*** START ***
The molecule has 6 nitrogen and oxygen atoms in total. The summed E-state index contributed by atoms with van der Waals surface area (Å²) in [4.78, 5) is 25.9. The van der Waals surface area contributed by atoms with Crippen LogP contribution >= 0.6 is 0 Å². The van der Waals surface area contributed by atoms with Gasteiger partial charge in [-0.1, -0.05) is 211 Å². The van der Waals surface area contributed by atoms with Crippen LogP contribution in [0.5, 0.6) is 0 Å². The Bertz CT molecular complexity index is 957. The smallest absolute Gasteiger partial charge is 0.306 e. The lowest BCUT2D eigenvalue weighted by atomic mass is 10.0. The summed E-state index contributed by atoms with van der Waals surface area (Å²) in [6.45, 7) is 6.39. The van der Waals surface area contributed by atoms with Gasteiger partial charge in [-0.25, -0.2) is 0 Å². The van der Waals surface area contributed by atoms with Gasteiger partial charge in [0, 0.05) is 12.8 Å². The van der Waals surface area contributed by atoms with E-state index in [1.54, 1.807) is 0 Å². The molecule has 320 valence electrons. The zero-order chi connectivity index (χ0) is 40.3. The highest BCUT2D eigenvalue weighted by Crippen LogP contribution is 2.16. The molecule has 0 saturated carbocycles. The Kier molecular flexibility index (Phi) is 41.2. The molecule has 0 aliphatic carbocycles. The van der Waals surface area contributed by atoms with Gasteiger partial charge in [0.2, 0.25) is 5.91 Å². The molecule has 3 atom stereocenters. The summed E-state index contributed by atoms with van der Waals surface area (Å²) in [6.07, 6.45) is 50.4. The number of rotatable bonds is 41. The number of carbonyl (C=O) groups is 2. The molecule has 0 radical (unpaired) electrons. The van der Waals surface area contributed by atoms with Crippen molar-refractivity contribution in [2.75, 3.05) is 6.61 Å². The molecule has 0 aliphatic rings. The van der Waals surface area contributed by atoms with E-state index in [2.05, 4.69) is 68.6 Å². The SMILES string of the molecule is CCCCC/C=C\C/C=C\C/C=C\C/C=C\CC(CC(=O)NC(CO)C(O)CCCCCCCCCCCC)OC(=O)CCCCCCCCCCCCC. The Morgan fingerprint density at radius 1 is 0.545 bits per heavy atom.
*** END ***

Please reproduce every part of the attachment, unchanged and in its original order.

The molecule has 6 nitrogen and oxygen atoms in total. The summed E-state index contributed by atoms with van der Waals surface area (Å²) in [4.78, 5) is 25.9. The van der Waals surface area contributed by atoms with Crippen LogP contribution >= 0.6 is 0 Å². The van der Waals surface area contributed by atoms with Gasteiger partial charge in [-0.1, -0.05) is 211 Å². The van der Waals surface area contributed by atoms with Crippen LogP contribution in [0.5, 0.6) is 0 Å². The Bertz CT molecular complexity index is 957. The smallest absolute Gasteiger partial charge is 0.306 e. The lowest BCUT2D eigenvalue weighted by atomic mass is 10.0. The summed E-state index contributed by atoms with van der Waals surface area (Å²) in [6.45, 7) is 6.39. The van der Waals surface area contributed by atoms with Gasteiger partial charge in [-0.25, -0.2) is 0 Å². The van der Waals surface area contributed by atoms with Gasteiger partial charge in [0, 0.05) is 12.8 Å². The van der Waals surface area contributed by atoms with E-state index in [1.54, 1.807) is 0 Å². The molecule has 320 valence electrons. The zero-order chi connectivity index (χ0) is 40.3. The highest BCUT2D eigenvalue weighted by Crippen LogP contribution is 2.16. The molecule has 0 saturated carbocycles. The Kier molecular flexibility index (Phi) is 41.2. The molecule has 0 aliphatic carbocycles. The van der Waals surface area contributed by atoms with Gasteiger partial charge in [0.2, 0.25) is 5.91 Å². The molecule has 3 atom stereocenters. The summed E-state index contributed by atoms with van der Waals surface area (Å²) in [6.07, 6.45) is 50.4. The number of rotatable bonds is 41. The number of carbonyl (C=O) groups is 2. The molecule has 0 radical (unpaired) electrons. The van der Waals surface area contributed by atoms with Crippen molar-refractivity contribution in [2.75, 3.05) is 6.61 Å². The molecule has 0 aliphatic rings. The van der Waals surface area contributed by atoms with E-state index in [2.05, 4.69) is 68.6 Å². The SMILES string of the molecule is CCCCC/C=C\C/C=C\C/C=C\C/C=C\CC(CC(=O)NC(CO)C(O)CCCCCCCCCCCC)OC(=O)CCCCCCCCCCCCC. The Morgan fingerprint density at radius 1 is 0.545 bits per heavy atom.